The cat, so often sweet and adorable and funny, went on one of her pre-dawn rampages this morning, howling and yowling and skittering and crashing, taking flying leaps off dressers and closet shelves and flying leaps onto the bed, whinging and whining as if the very gods were torturing her everlasting soul.

We finally locked her out of the bedroom.

She spent the next hour alternately scratching and clawing at the bedroom door or mewling so pathetically it both broke my heart and made me want to wring her (not so) scrawny little neck.

Then there was the woman on the street corner below, shouting her rage presumably at her boyfriend into her cellphone, flickering through my semi-consciousness gesturing maniacally and flinging her head about, long hair flying in the early morning breeze.

Then it was 6:45, cell phone alarm clock vibrating violently against the wood of the bedside table, and time to wake up for real.

I think I really need a second cup of coffee this morning.

Wednesday, April 13, 2011

smells (out of place)

This morning the pungent, salty, unexpectedly tantalizing odor of soy sauce wafting through the bus on my way to work was practically overwhelming.  One smells a lot of food on the bus, but generally it falls in the realm of fried grease: egg & cheese sandwiches, McDonald's french fries, Wendy's hamburgers.  The soy sauce was a first for me, and a particularly strange one at 7:37am on a rainy Wednesday morning.

Which made me remember last night, and the moment we stepped out of the train at 181st Street.  I think I was the first to notice (being finely attuned to such things after years in Mohegan Lake*), but within moments dozens of hardened urban commuters were wrinkling their noses, sniffing, and peering around suspiciously.

It was the unmistakable odor of skunk.  Again.

The funny thing, though, is that while everyone was groaning and wondering what had happened (Was the culprit still wandering the dank tunnels of the train station, ready to let loose in our midst? Was it dead somewhere? Should we call 311 to report it?), no one looked particularly disgusted.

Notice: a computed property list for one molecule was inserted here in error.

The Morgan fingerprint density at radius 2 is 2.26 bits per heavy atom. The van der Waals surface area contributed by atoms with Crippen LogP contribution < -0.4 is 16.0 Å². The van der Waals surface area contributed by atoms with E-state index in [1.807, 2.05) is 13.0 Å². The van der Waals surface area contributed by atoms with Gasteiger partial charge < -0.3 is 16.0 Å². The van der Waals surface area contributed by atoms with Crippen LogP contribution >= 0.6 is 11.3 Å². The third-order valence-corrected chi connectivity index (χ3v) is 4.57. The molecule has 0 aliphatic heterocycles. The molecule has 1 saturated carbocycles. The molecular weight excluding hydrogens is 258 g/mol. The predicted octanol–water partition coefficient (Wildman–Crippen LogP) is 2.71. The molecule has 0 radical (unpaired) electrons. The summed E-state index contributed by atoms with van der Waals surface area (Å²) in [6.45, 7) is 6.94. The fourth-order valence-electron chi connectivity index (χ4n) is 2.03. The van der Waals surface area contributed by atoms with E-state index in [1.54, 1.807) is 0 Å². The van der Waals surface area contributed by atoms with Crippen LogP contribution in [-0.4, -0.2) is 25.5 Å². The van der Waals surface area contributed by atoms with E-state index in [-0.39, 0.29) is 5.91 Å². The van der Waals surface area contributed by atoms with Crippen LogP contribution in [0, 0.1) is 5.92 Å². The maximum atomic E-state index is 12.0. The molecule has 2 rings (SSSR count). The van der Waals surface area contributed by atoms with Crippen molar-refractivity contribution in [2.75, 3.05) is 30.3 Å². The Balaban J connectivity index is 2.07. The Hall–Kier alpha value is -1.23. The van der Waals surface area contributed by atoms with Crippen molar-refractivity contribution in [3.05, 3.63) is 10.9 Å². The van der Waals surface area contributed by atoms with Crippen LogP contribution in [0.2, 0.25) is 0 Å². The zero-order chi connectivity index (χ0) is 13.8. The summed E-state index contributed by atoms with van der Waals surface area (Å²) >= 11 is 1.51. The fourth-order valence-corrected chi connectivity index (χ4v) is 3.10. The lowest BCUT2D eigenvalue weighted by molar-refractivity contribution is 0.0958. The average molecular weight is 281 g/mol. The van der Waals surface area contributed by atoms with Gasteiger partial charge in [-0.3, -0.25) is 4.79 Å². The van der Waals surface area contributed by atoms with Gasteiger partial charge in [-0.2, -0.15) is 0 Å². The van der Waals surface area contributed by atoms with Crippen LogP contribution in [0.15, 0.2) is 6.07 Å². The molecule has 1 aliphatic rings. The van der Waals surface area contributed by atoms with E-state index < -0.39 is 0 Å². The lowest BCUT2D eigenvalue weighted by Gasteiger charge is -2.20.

I found myself wondering if they, like me, found the smell oddly nostalgic, even comforting in its way, and it made me laugh to think of these tough New Yorkers being reduced to mush by a furry little black & white creature, tail raised high, spraying out its odoriferous perfume with the power to drag us all back to our childhoods.

*Our Mohegan Lake cat, Star, had a penchant for hanging out with a family of skunks under our neighbors' back porch.  He was black & white, they were black & white, it's an old, old story.  He never got sprayed, but he would come home somtiems with an ever so subtle hint of skunk about him.  Much more offensive to our sensibilities was the fact that our Mohegan Lake dog, Maccabbee, had a tradition of managing to get skunk-sprayed on the eve of our annual departure for Idaho.  He would run away and come slinking home hours later, whining and reeking, and we would spend the night dunking him first in tomato sauce baths and then in coffee baths in never-entirely-successful attempts to make him presentable in time for our flight out of New York at the crack of dawn the following morning.

Tuesday, April 12, 2011

first traditional estonian lace

First traditional Estonian lace project, involving grafting!  100% alpaca in a light creamy beige, with champagne-tinted beads throughout.  Now available on Etsy.

In other Etsy news, one of my wraps was chosen for this spring collection.

Friday, April 08, 2011

i am so old school

(By which of course I mean outdated.)

Evan and I got into a heated discussion last night about (this is almost excruciating to admit) the social protocols of using Gmail Chat or other online chat forums.

I treat Chat more or less as if it were a phone conversation.  You call someone (or answer a call), you give it your full attention (or at least partial attention), and when it's done you end it.  You say what you have to say, you say you have to go, you say goodbye, whatever.  It's a wrap.